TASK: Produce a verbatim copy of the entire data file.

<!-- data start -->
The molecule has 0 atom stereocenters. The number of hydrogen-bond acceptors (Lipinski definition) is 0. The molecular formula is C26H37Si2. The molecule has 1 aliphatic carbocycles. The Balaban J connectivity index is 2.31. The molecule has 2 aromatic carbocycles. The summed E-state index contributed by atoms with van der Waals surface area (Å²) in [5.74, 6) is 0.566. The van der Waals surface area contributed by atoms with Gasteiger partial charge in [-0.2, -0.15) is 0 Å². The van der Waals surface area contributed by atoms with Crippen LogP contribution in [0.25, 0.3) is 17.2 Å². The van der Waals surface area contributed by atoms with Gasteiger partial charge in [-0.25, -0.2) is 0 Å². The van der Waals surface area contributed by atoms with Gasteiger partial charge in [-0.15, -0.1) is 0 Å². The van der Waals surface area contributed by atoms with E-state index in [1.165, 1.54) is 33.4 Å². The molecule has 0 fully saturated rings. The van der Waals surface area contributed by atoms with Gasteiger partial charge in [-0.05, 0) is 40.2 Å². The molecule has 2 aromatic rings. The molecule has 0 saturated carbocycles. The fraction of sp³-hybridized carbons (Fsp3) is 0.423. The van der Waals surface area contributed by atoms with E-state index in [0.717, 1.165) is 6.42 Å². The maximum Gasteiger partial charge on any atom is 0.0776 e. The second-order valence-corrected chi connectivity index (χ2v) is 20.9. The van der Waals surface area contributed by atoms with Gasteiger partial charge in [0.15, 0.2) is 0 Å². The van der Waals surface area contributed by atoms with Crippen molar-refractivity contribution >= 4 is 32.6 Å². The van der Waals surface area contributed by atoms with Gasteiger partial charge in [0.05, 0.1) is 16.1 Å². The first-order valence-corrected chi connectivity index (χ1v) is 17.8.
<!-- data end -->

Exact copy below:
The molecule has 0 atom stereocenters. The number of hydrogen-bond acceptors (Lipinski definition) is 0. The molecular formula is C26H37Si2. The molecule has 1 aliphatic carbocycles. The Balaban J connectivity index is 2.31. The molecule has 2 aromatic carbocycles. The summed E-state index contributed by atoms with van der Waals surface area (Å²) in [5.74, 6) is 0.566. The van der Waals surface area contributed by atoms with Gasteiger partial charge in [-0.2, -0.15) is 0 Å². The van der Waals surface area contributed by atoms with Crippen LogP contribution in [0.25, 0.3) is 17.2 Å². The van der Waals surface area contributed by atoms with Gasteiger partial charge in [-0.25, -0.2) is 0 Å². The van der Waals surface area contributed by atoms with Gasteiger partial charge in [-0.15, -0.1) is 0 Å². The van der Waals surface area contributed by atoms with E-state index in [1.165, 1.54) is 33.4 Å². The molecule has 0 fully saturated rings. The van der Waals surface area contributed by atoms with Gasteiger partial charge in [-0.05, 0) is 40.2 Å². The molecule has 2 aromatic rings. The molecule has 0 saturated carbocycles. The fraction of sp³-hybridized carbons (Fsp3) is 0.423. The van der Waals surface area contributed by atoms with E-state index in [0.717, 1.165) is 6.42 Å². The maximum Gasteiger partial charge on any atom is 0.0776 e. The second-order valence-corrected chi connectivity index (χ2v) is 20.9. The van der Waals surface area contributed by atoms with Gasteiger partial charge in [0.15, 0.2) is 0 Å². The van der Waals surface area contributed by atoms with Crippen molar-refractivity contribution >= 4 is 32.6 Å². The van der Waals surface area contributed by atoms with Gasteiger partial charge in [0.05, 0.1) is 16.1 Å². The first-order valence-corrected chi connectivity index (χ1v) is 17.8.